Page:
Sayings – Letter H

–  Sayings – Letter H  –


A collection of common and not-so-common Sayings starting with the Letter “H”  –  Organized by SubjectObject, or however it logically makes sense. 😉


Hh


  • “Act In Haste, Repent At Leisure” – This Saying can also be classified as an Aphorism, an Interjection, or a Proverb, which is used to mean that:  if one does something quickly and without caring about the quality or outcome (to act in haste), then he or she will feel very bad or entirely un-satisfied about it later (repent in leisure) and will most likely have to do “it” over.  –  (See Also:  Haste Makes Waste) –  Read the Full Post Here

  • “Build The House From The Ground Up” – This Idiomatic Saying can also be classified as an Aphorism, and can be turned into an Interjection and a Phrasal Verb – and is used to express the advice that:  When one is involved in some process or working on some project, that he or she needs to do things in the proper order, and start with the basic (referring to the “base” or foundation) necessities before doing other things which (though they may be more interesting) can only be beneficial after the foundational elements are firmly in place.  – Read the Full Post Here –  (See Also:  “Put The Horse In Front Of The Cart”)

  • Haste Makes Waste” – This is a Saying which can also be classified as an Aphorism, an Interjection, and a Proverb – and it used to express that:  If one does something quickly (in “Haste”), and without caring how well he or she does it (usually because he or she don’t enjoy doing it, or just wants to finish as quickly as possible), then that person will usually end-up with an un-satisfactory result or, will have to re-do “it”…  This ultimately means that one will have “wasted” even more time and energy (by having to do it again), than if that person would have “taken his or her time” to do it correctly the first time.  –  (In trying to find a video about saying, I came across This One, which has a HORRIBLE description of the phrase!  First of all, because it is not an Idiom at all!  It means exactly what it says.  BUT, because the speaker goes SO fast that it is almost impossible to understand anything of what he is saying it is actually a perfect EXAMPLE of the phrase rather than a description of it.  The speaker was acting in such “Haste”, that the video was almost completely…  “A Waste” 😀  –  (See Also:  “Act In Haste, Repent At Leisure” Above)

  • (to be) Neither Here Nor There – This an Idiomatic Adjectival and Adverbial Phrase which can also be classified as a Saying, and is used when a person is speaking but makes reference to something which is not necessarily realted to the main point that the person is making – and it used as a way of getting back to the main point by saying:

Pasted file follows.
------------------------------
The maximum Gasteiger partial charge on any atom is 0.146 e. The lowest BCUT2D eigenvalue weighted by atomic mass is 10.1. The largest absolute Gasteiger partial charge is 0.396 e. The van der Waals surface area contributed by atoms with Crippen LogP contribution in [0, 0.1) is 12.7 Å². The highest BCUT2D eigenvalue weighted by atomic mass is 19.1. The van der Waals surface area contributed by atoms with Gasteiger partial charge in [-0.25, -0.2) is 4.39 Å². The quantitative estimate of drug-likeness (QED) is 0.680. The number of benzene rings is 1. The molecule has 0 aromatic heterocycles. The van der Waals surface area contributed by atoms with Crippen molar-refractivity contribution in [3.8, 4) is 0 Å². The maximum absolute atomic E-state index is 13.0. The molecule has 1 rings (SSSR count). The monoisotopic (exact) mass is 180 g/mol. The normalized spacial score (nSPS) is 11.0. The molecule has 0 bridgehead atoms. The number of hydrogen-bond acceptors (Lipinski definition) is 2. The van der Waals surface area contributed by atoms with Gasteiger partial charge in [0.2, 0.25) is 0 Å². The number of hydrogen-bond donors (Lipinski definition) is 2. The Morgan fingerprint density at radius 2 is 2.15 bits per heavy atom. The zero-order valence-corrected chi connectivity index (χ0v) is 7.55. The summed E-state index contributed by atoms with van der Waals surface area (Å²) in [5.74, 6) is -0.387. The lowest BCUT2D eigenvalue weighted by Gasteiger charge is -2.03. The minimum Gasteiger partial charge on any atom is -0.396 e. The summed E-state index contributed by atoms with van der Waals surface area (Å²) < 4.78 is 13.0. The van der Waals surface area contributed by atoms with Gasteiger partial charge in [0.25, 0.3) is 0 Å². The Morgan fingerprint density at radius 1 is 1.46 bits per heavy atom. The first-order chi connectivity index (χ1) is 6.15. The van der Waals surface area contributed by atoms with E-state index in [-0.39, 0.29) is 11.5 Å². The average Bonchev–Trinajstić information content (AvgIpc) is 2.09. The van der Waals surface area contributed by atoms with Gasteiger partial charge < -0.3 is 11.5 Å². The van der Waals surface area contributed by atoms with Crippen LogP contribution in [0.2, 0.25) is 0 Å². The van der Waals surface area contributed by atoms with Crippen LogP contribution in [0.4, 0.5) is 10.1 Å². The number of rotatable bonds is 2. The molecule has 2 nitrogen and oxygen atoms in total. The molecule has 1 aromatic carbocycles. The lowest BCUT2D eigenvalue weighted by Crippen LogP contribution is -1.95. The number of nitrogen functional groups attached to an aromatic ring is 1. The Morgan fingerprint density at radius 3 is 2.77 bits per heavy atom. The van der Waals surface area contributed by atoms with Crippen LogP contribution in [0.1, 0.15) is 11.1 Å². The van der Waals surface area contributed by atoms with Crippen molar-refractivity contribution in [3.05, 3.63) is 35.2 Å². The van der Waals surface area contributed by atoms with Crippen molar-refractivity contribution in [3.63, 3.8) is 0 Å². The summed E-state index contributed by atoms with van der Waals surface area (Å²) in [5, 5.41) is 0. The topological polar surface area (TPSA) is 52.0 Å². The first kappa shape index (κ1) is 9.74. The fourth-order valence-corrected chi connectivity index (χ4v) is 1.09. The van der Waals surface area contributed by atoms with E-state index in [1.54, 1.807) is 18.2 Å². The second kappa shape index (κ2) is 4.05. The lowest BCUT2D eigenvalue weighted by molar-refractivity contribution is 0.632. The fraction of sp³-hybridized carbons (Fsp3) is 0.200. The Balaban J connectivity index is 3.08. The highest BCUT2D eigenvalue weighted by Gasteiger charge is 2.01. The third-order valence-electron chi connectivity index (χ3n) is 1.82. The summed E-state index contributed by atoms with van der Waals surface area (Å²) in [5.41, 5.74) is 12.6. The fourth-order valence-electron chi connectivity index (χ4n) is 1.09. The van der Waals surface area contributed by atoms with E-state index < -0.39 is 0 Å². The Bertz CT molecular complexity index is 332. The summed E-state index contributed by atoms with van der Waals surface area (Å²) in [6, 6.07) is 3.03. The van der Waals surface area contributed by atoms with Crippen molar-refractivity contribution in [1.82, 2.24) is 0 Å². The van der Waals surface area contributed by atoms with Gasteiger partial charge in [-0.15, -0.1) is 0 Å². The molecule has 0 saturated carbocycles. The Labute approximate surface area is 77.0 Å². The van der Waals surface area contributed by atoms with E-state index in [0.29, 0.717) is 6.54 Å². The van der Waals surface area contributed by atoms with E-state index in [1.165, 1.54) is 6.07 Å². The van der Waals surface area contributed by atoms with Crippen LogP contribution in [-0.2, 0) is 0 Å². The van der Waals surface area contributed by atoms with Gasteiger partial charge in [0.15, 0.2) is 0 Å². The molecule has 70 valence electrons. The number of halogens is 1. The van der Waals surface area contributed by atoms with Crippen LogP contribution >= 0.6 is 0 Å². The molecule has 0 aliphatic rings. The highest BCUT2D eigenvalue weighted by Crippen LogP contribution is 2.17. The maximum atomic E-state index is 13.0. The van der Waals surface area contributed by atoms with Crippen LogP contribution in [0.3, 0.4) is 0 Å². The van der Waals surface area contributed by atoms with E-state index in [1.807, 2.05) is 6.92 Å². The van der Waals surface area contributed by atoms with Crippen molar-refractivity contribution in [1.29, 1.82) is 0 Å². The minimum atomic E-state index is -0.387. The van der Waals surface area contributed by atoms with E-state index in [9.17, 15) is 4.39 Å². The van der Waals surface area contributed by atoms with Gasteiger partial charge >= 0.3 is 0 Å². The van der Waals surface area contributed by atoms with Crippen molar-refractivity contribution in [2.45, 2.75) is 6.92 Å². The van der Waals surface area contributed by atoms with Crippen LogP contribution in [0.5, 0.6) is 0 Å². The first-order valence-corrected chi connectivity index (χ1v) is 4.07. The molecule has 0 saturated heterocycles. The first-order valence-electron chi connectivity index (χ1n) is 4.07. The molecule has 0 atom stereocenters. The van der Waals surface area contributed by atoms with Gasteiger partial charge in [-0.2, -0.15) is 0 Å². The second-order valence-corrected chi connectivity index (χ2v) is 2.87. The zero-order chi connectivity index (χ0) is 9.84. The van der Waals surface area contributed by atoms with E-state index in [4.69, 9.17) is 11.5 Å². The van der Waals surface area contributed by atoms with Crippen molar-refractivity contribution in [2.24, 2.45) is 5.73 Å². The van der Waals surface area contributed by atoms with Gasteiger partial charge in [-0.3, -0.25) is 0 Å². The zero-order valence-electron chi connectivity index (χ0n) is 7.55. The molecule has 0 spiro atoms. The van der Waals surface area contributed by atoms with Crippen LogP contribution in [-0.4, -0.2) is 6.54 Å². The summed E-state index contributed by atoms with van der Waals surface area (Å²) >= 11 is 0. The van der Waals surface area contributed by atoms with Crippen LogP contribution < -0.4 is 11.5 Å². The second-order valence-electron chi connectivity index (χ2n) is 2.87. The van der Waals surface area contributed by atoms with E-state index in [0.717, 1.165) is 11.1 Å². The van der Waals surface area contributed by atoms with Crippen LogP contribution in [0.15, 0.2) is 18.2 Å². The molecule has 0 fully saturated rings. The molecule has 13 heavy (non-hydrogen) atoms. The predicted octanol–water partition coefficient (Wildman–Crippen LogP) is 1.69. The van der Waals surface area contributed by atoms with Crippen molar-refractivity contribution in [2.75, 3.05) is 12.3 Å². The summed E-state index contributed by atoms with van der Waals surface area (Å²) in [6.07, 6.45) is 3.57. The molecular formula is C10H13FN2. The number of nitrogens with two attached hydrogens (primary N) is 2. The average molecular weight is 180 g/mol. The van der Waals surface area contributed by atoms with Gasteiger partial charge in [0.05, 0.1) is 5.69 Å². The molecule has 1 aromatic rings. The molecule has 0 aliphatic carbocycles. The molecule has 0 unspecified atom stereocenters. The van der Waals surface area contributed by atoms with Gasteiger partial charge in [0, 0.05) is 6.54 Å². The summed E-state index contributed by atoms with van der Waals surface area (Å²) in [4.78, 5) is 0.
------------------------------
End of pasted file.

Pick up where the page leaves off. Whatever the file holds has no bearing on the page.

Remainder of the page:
“What I just said is not completely relevant to what I am endeavoring to express so I will get back to my main point.”

For example:  If a person where making some point about a lesson that he or she learned from his or her grandparent, but then while trying to make a point got sidetracked and started talking about the beautiful garden at the grandparents’ house (which had nothing to do with the main point) – he or she could then stop and say…

“…and it was such a lovely garden.  But that is neither here nor there.  The important thing that I learned was…”


“to do things in the proper order”

But, this phrase is less focused on the “foundational” elements of a process, and is used more to say something like:

“Do steps 1, 2, and 3, before moving on the step 4.”

This is indicated by the fact that one must “put the horse in front of the cart” before that one can expect to get the cart moving anywhere.    (See Also“Build The House From The Ground Up”)


“Take an opportunity while it is still available.”

…Because often-times, when people hesitate, the opportunity can be missed.  This phrase comes from the art of black-smithing (iron-working).  When the metal is red-hot then it is soft and easy to work with.  Once the metal cools, it hardens and is much more difficult to work with.  The word “strike” is verb which means:  To hit/pound/kick/etc..  So Idiomatically, if one “Strikes While The Iron Is Hot” then it will be much easier to take that opportunity…  but if one waits, the opportunity will be gone – just like the possibility to shape cold metal.  –  (Note Also: that the article “the” is not necessary, but is grammatically more proper.)


–  ( Sayings – Letter H )  –

 

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